Senate Majority Leader Chuck Schumer on Thursday endorsed India Walton, a democratic socialist, to be the next mayor of Buffalo.
“As Buffalo voters start to head to the polls this weekend, I urge them to cast their ballot for India Walton as the next mayor of Buffalo,” Schumer told The Buffalo News. “India is an inspiring community leader, mother, nurse and a lifelong Buffalonian with a clear progressive vision for her hometown.”
Schumer’s endorsement is the most high-profile one Walton has received. Independent Sen. Bernie Sanders of Vermont, another democratic socialist, called Walton’s nomination an “important step forward for the working people of Buffalo” in June, but other New York Democrats, including Gov. Kathy Hochul and Rep. Brian Higgins, who represents Buffalo in the House, have stayed silent.
A key Senate panel Wednesday amended a controversial bill imposing a range of restrictions on the state’s vote-by-mail (VBM) laws but did not vote on the measure after an exhaustive debate.
The Senate Rules Committee ran out of time before it could issue a verdict on Senate Bill 90 during a fiery marathon meeting that began with an hours’-long fracas over a proposed bill preempting local governments from regulating ports in areas “of critical state concern.”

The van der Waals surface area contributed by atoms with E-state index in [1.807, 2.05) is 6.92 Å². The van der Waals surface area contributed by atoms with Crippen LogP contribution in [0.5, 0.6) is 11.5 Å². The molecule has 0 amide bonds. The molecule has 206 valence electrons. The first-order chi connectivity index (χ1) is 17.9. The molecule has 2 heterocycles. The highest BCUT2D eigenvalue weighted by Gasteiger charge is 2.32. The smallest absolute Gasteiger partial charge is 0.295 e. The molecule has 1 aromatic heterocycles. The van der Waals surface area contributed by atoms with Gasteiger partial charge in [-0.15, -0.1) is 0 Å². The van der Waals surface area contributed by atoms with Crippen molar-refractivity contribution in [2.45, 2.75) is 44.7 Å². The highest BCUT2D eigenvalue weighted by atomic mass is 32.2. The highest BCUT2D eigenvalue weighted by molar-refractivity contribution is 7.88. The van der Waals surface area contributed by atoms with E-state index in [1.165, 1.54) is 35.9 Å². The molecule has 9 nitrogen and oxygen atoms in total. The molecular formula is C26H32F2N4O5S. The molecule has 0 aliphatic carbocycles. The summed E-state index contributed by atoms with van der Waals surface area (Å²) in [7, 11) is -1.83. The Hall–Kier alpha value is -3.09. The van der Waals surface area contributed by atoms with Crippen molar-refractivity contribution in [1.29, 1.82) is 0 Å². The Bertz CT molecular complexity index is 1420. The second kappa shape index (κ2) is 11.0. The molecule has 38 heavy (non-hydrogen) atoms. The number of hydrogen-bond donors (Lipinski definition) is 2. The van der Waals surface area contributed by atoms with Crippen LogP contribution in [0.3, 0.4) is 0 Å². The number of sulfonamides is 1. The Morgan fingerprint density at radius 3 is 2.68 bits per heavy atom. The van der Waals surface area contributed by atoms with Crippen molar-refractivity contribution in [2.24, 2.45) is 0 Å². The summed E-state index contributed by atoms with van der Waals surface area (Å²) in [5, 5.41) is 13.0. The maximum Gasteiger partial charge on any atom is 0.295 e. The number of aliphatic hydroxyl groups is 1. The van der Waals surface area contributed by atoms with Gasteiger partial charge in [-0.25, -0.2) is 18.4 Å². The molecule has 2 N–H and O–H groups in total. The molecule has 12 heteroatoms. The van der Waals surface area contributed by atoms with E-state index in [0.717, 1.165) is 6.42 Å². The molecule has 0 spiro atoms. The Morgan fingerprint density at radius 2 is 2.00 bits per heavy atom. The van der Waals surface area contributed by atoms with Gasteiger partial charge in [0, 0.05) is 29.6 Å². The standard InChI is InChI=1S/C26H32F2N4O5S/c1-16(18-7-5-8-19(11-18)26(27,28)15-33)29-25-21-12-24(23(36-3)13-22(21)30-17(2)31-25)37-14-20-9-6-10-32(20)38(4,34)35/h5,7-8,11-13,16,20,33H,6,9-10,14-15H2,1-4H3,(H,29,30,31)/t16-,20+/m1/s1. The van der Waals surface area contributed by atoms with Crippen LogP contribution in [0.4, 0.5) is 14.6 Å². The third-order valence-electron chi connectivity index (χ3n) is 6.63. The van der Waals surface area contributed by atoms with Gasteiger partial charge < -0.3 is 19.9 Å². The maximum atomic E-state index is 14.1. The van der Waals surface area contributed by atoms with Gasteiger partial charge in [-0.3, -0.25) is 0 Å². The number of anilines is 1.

Committee chair Sen. Kathleen Passidomo, R-Naples, concluded the meeting without calling for a vote on SB 90, saying the panel could take up the measure in its Friday meeting or next week. The bill was not on panel’s Friday agenda as of Thursday afternoon.
On Saturday, Fulton County officials discovered that the number of scanned ballots didn’t reflect the totals received. Secretary of State Brad Raffensperger announced the news of a rescan that afternoon.
Raffensperger dispatched a monitor, investigators, and Deputy Secretary of State Jordan Fuchs to moderate the process at State Farm Arena.
Roughly 80% of Democratic think that getting as many people as possible into the voting booth is more important than making sure each voter is eligible to cast a ballot, a new Just the News Daily Poll with Scott Rasmussen shows.
About 70% of Republican voters, meanwhile, think the opposite, believing that election authorities should work harder to verify each voter’s eligibility.
Two national Democratic groups are suing Minnesota over the state’s “unfair” ballot laws that “systemically and arbitrarily disadvantage” DFL candidates.
The group behind an effort to challenge Colorado’s new national popular vote law at the ballot box reached a major milestone this week when it submitted more than 227,000 signatures the Secretary of State’s office.
by Chris White Gov. Jerry Brown is leaving office after the midterms, but the California Democrat plans on engaging in one last brutal campaign to defend an extremely unpopular gas tax he approved in 2017. Brown is pledging to raise $25 million in a campaign to fight the repeal…